Simply put, the steady state shear viscosity at a given shear rate is equal to the dynamic viscosity at the same frequency:
h() = h*(w) when = wThe rule is more-or-less empirical - it works for many common polymers but there is no (strong) theoretical background that it should work for all polymers and it certainly doesn't.
I'm always happy with anyone asking me the question as it is a terrific one and shows that the person is seriously thinking about what is being tested. There are way too many tests that do not match up with reality in the least, and too many people do not question the differences.
It is useful article , thank you
I knew that the Polymer nanocomposites do not obey the cox-merz relation.
My Q is
Does (Cox-Merz) work with Polyethylene terphthalate (PET)? I could not find any study talking about this?
It certainly does work. Here's a link to pages in a book I found showing data. (Look at Figure 12.2 on page 316.)
Thank you John; I got it and it was in agreement with my results.
I am studying the rhological behaviour of PET nanocomposites
Sorry Mr. John;
I forget to ask you Q!
Why PET does not obey Cox-Merz while PP and most of the homo-polymer obey it?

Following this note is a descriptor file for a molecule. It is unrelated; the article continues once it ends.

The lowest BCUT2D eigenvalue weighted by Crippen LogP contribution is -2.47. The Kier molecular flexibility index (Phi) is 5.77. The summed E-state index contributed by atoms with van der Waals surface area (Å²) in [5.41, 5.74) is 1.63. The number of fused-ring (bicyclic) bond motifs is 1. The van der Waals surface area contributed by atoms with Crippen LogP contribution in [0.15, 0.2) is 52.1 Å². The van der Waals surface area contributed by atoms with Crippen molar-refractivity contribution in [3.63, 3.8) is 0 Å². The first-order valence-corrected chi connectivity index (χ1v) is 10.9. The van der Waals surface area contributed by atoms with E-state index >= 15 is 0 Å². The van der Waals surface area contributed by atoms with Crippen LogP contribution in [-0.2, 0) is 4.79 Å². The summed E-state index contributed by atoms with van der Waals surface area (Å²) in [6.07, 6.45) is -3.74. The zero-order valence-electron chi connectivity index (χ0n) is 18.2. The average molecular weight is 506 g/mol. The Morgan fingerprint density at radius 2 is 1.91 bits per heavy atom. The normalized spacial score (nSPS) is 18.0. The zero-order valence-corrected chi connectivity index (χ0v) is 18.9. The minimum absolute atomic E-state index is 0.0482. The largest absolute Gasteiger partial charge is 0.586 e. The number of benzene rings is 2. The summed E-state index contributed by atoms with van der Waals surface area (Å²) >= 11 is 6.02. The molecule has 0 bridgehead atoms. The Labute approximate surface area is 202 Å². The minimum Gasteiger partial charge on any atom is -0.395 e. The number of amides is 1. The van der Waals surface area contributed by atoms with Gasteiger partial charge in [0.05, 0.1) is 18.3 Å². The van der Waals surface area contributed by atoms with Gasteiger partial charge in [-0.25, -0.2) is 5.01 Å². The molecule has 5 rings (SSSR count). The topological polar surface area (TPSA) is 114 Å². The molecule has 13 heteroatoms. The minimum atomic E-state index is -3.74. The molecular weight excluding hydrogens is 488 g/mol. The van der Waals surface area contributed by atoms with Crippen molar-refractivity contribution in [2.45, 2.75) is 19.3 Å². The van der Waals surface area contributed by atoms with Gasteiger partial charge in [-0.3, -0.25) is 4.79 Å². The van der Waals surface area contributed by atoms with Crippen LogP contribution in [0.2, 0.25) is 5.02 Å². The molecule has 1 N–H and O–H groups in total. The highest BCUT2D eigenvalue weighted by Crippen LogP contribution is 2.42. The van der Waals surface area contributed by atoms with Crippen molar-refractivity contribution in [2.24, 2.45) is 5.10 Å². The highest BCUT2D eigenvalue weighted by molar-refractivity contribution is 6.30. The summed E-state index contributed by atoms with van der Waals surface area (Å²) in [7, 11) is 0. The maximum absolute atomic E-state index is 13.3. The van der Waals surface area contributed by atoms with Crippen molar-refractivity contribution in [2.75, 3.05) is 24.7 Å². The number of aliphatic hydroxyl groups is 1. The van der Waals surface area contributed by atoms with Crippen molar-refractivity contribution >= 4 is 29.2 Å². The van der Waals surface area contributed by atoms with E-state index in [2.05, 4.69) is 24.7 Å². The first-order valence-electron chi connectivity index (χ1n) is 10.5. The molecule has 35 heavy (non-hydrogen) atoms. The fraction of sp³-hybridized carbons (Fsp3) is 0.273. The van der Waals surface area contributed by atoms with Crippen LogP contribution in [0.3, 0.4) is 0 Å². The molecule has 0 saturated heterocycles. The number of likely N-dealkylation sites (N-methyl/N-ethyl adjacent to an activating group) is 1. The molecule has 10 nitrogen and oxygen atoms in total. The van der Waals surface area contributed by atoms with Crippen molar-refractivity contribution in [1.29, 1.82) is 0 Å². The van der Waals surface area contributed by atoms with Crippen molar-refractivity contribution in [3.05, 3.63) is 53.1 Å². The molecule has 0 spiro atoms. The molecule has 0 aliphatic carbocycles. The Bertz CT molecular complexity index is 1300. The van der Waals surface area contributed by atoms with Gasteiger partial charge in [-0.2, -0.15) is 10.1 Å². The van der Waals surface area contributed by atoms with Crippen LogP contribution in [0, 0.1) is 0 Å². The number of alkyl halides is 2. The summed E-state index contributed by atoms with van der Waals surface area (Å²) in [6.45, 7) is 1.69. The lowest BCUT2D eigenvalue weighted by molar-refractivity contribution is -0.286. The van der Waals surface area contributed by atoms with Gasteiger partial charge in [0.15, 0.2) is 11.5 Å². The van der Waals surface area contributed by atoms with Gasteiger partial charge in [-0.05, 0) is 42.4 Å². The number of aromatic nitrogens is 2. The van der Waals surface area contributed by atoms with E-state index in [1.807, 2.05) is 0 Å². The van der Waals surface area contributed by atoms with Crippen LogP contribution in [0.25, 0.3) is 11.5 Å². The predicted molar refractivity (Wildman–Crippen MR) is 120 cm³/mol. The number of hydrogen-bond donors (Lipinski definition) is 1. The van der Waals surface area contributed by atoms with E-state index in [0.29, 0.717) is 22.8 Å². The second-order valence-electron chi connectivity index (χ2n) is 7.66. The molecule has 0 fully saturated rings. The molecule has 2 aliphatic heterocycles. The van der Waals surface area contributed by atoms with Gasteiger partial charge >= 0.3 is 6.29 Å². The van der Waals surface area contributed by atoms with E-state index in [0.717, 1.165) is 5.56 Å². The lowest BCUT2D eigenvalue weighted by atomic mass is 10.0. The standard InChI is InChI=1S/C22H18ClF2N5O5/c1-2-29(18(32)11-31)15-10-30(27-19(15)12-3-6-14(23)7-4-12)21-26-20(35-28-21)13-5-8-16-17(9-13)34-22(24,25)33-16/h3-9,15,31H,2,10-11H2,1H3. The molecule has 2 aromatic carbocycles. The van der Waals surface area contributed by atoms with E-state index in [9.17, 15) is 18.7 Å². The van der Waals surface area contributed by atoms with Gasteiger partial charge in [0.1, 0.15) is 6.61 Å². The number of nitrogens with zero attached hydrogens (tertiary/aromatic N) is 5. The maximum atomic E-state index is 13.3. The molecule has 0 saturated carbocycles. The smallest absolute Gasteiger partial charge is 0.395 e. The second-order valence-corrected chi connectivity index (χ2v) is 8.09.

And, I comment under this post.
I see many people do dynamic test, often using TTS, to evaluate the zero-shear viscosity (exactly, the zero-frequency complex viscosity). This process bases on the validity of the Cox-Merz rule but in most of these cases people don't confirm this validity first
Typically a liquid like terminal zone of G'~w^2 and G''~w always gives a plateau of complex viscosity. Whether or not this viscosity value always equals to the zero shear value under steady state flow test is problematic.
Hi but this is only valid on molecular based systems? what about food suspensions?
Try it and see. I wouldn't expect it to be the case as the items you are talking about are of a more complex structure and those are the types of materials that struggle with the rule. But again, try it and see.
I would think not. This rule does not apply to dilute solutions of polysaccharides or anything with strong hydrogen bonding. It works for homoploymers because the underlying model includes only the weak associative forces of each macromolecule when they slide against each other.
I have run across one article that was able to describe this relationship for fluids with a yield stress which more common in food stuffs.
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